Jen Chapin
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Jen Chapin

Band Folk Jazz


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""All Things Considered""

"Brilliant... soulfully poetic urban folk music... [has three] great crazy, sexy, cool love song[s]"
- Tom Terrell, "All Things Considered," National Public Radio, review of "Linger"

- National Public Radio

"about "Ready""

“Jen Chapin can sing the soul out of a concrete and steel city, her expansive, controlled vocal range, set above compositions that are as complex as they are mellow. The New York-based singer/songwriter's fourth release, Ready, gives the daughter of '70s folky Harry Chapin a medium to ruminate about the world, her life, and the impending birth of her son. The results are well-rounded, evocative and unexpected. Tempos shift beneath serene descriptions ("Strip It Bare"), sinewy violin pulls at the emotions of an expectant mother ("Let It Show"), and organic bass breaks echo like traffic in Chapin's home ("NYC"). Ready merges emotion and sophistication with the help of one of the freshest voices singing today.” - Relix magazine

"about "Ready""

“..Jen Chapin and bassist-husband Stephan Crump opted instead to anticipate the arrival of son Maceo by birthing their third and best disc to date. … worthy of Joni Mitchell and Neil Young when it comes to laying it on the line lyrically, there's much more to Ready than merely sweet reverie. Consider, for instance, the course grit of "NYC" (a sort of funkified variation on "Take Me Back to Manhattan"), the cunning political bite of "Election Day," the brave emotional vulnerability of "Strip it Bare" and the raw sexual heat of the title track. Get ready.” - JazzTimes

"about live performance"

.” As a live performer, Jen offers “an intensely emotional, sensual experience, almost embarrassing in its naked intimacy and vulnerability, in its invitation to listeners to think and to love along with her. She is a remarkable presence on stage...” -- Seth Rogovoy - Berkshire Eagle (MA)

"about live performance"

"Jen Chapin gave a magnificent performance..Backed by Stephan Crump on bass and Jamie Fox on guitar, Chapin and her two-man band gave a powerful performance that filled the Leighton Concert Hall with sound and energy on the uptempo songs and intimacy on the slower songs.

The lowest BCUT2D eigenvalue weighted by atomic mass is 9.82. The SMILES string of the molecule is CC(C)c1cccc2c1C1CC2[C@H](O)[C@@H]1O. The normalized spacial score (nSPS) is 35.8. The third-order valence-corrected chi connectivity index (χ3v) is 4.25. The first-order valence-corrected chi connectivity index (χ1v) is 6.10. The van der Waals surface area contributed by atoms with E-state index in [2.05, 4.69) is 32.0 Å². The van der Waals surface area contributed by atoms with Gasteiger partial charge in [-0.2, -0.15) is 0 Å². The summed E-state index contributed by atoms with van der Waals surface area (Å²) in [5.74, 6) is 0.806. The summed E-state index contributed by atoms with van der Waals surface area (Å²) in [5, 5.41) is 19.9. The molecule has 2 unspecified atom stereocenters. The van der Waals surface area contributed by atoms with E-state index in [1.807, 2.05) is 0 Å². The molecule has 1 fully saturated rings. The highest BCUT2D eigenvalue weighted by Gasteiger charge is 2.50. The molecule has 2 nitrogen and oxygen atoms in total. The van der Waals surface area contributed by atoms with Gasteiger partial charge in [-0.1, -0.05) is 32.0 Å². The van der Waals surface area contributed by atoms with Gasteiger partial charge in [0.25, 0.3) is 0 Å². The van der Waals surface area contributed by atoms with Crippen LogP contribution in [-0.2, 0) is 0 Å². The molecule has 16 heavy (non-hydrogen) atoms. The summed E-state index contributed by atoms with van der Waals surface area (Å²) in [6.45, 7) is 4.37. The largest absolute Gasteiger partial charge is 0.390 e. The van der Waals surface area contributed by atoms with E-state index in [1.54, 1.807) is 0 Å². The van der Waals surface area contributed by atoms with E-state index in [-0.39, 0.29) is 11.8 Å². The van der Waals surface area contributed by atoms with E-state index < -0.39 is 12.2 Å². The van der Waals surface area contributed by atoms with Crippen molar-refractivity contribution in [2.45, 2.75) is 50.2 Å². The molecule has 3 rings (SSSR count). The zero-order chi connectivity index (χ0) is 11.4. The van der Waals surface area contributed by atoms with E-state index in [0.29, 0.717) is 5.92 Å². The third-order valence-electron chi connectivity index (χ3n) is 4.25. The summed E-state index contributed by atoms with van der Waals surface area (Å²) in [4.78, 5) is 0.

Chapin's supple voice moved deliberately and often through a wide range of notes and emotions throughout the concert, a bold and demonstrative instrument."

- South Bend Tribune (Indiana)

"about live performance"

“The band sounded jaunty and cool on “Little Hours”, the syncopated lead figure playing tag with Jen’s vocal. Some songs were political—a lament about apathy, for example—and several were just plain hot: “I’m ready for you to rock me ‘til the dawn then start again”. .. Jen sang in a conversational series of hip blues stutters, all while Crump played a funk groove behind her. Though the audience was seated, their asses were moving in their folding chairs .. It was no surprise, then, when the trio chose to throw out covers that were tensile-tough and grooving. Stevie Wonder’s “You Haven’t Done Nothing” was angry and blues-drenched at the same time, while Jen’s take on Van Morrison seemed to channel Jackie Wilson. When she turned to covering Bruce Springsteen’s iconic, political “Born in the USA”, Chapin seemed truly to be a kind of jazz singer—forsaking the written melody for a series of freely interpreted blues figures over Crump’s Mingus-like bass muscle. Truly, Chapin’s version let the audience hear the words in a fresh way, as a public mourning for the fate of an unpowerful man. Blues if ever there was blues. ..The trio could be tender, too, but hardly folky. “Let It Show”, the most memorable song on Ready, is a mother’s meditation on her baby son’s future, a piece of heartfelt advice. Chapin began it with a self-mocking joke—“Here’s another pretty song in C Major”—but then she faced the audience alone with her acoustic guitar, like a million other Joni-wannabes before her. The gentle guitar figure, however, masks a funk groove. When Crump joins, playing a stuttering root note on the one, the tender song gets an unmistakable groove on. And, ironically, in somehow defying the folksinger stereotype, Chapin is that much more like Joni Mitchell (the mature Joni), incorporating widely defined elements of the rock tradition, using jazz musicians as her mainstays, finding ways to use her voice just a bit like a saxophone. If she sounds like a caressing Stan Getz on “Let It Show”, then it’s equally true that she sounds like Coltrane on “Born in the USA” and like Cannonball Adderley on “Ready”. Not bad for a mere “folk” singer.” -- Will Layman - Pop